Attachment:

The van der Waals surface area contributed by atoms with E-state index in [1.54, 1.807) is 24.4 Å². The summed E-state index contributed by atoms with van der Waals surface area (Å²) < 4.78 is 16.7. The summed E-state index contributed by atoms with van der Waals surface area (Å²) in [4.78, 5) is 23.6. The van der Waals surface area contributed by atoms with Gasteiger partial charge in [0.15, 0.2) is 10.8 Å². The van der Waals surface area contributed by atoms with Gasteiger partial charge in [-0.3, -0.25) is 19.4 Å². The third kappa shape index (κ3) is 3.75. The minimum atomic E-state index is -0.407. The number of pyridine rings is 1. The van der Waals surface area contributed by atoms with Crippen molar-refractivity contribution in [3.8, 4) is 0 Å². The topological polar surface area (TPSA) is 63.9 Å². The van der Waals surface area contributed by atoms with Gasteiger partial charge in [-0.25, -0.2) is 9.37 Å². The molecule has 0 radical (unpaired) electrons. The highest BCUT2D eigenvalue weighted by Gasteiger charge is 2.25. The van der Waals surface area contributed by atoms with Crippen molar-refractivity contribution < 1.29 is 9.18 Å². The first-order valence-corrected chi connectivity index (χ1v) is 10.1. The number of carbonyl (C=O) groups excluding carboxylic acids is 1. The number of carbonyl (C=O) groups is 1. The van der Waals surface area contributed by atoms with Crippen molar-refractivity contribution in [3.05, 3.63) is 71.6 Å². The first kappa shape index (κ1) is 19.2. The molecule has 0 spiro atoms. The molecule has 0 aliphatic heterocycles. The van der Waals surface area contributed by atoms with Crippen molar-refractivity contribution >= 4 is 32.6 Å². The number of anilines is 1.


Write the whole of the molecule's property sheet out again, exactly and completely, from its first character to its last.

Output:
The van der Waals surface area contributed by atoms with E-state index in [1.54, 1.807) is 24.4 Å². The summed E-state index contributed by atoms with van der Waals surface area (Å²) < 4.78 is 16.7. The summed E-state index contributed by atoms with van der Waals surface area (Å²) in [4.78, 5) is 23.6. The van der Waals surface area contributed by atoms with Gasteiger partial charge in [0.15, 0.2) is 10.8 Å². The van der Waals surface area contributed by atoms with Gasteiger partial charge in [-0.3, -0.25) is 19.4 Å². The third kappa shape index (κ3) is 3.75. The minimum atomic E-state index is -0.407. The number of pyridine rings is 1. The van der Waals surface area contributed by atoms with Crippen molar-refractivity contribution in [3.8, 4) is 0 Å². The topological polar surface area (TPSA) is 63.9 Å². The van der Waals surface area contributed by atoms with Gasteiger partial charge in [-0.25, -0.2) is 9.37 Å². The molecule has 0 radical (unpaired) electrons. The highest BCUT2D eigenvalue weighted by Gasteiger charge is 2.25. The van der Waals surface area contributed by atoms with Crippen molar-refractivity contribution < 1.29 is 9.18 Å². The first-order valence-corrected chi connectivity index (χ1v) is 10.1. The number of carbonyl (C=O) groups excluding carboxylic acids is 1. The number of carbonyl (C=O) groups is 1. The van der Waals surface area contributed by atoms with Crippen molar-refractivity contribution in [3.05, 3.63) is 71.6 Å². The first kappa shape index (κ1) is 19.2. The molecule has 0 spiro atoms. The molecule has 0 aliphatic heterocycles. The van der Waals surface area contributed by atoms with Crippen molar-refractivity contribution >= 4 is 32.6 Å². The number of anilines is 1.